The importance of relationships for our well-being

The science of relationships and why they should be your priority to achieve lasting well-being

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Photo by Greg Raines on Unsplash
Photo by Greg Raines on Unsplash

Healthy relationships are considered one of the pillars for your well-being because they provide you with life energy that nurtures you from within. Being aware of this, relationships have always been one of the highest priorities in my life. I have always been dedicated to my partner, friends and family, focused on quality rather than quantity. And, I have to admit, I have always felt really good at it. But having recently moved to a new country on the other side of the world, only with my husband, as made me understand more profoundly all types of relationships, their impact on our well-being and how we can strengthen this area of our life.

As humans, we feel the need to relate to others in order to feel worthy and to feel that we belong. We are social creatures. It doesn’t have to be a romantic relationship. All kinds of relationships play an essential role in our lives! This includes your family, friends, colleagues at work and even people you meet at the café or gym you attend. Because my husband works long hours six days a week while I work from home, I started experimenting with different ways to become more satisfied with the “relationship area” of my life. I started attending fitness classes that I like, joining group meet-ups within my interests and working in co-working spaces aligned with my values. Turns out, just being in the presence of people with whom you have something in common with already contributes to your well-being! And this is because all types of encounters are exchanges of energy. Despite the fact that proximity is not a condition for us to start reaping the benefits of relationships, the quality of these relationships is essential.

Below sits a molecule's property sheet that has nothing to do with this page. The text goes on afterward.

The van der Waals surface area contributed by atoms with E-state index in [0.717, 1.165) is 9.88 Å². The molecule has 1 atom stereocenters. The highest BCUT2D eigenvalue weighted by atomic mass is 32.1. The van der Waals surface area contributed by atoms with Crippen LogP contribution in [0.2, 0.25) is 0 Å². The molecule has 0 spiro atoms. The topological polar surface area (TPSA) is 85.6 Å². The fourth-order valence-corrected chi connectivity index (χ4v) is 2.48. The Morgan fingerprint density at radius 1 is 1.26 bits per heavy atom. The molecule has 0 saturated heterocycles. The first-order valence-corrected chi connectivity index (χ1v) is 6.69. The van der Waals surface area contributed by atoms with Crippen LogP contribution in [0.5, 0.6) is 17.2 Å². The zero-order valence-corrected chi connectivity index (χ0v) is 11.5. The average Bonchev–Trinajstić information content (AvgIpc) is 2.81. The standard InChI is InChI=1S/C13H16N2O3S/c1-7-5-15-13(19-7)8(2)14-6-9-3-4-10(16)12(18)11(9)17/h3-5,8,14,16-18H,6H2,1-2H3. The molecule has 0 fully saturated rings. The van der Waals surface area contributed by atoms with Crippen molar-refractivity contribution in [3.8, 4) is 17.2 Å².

In fact, relationships are somewhat of a double sword. If the healthy bases are not there, relationships might harm you rather than do you good. Conflict in relationships can be a source of stress, which has a big negative impact on how we feel on the inside and in our ability to deal with the negative events in our life. Let us take the case of bad relationships at work for example. In most cases, if we hold negative relationships with our co-workers not only does our morale drop but also our productivity. In fact, negative relationships at work create a toxic environment that can make you question the very same job you are in as well as lead you to adopt damaging behaviours in the long term as a way of coping with the emotional distress (lack of sleep, tobacco, alcohol, frustration from work is taken home etc.) The same logic applies to all types of relationships in our lives with the impact being stronger the more time you spend with these people.

Therefore, what are the bases of a healthy relationship?

Healthy relationships will contribute to a good environment that anyone around you can benefit from energetically. They will allow love from within to come radiating out. Healthy relationships require that both people respect and trust each other, have an open and non-judgmental dialogue as well as a practice of give-and-take. Furthermore, we are responsible for own needs and those of the relationship itself instead of demanding the other to satisfy them. If not, we will be giving up our own life energy to others and this is when we enter a space of unbalanced love. A space where we feel infatuation or resentment towards the other person: we are either dependent on them because we are submitting our values to them, thinking they know best or, we are putting them in the pit because we are blaming them for something we perceive as negative in our lives. A healthy relationship requires effort to work towards a balanced form of love. It requires that both people value the relationship and make it a priority for it to work.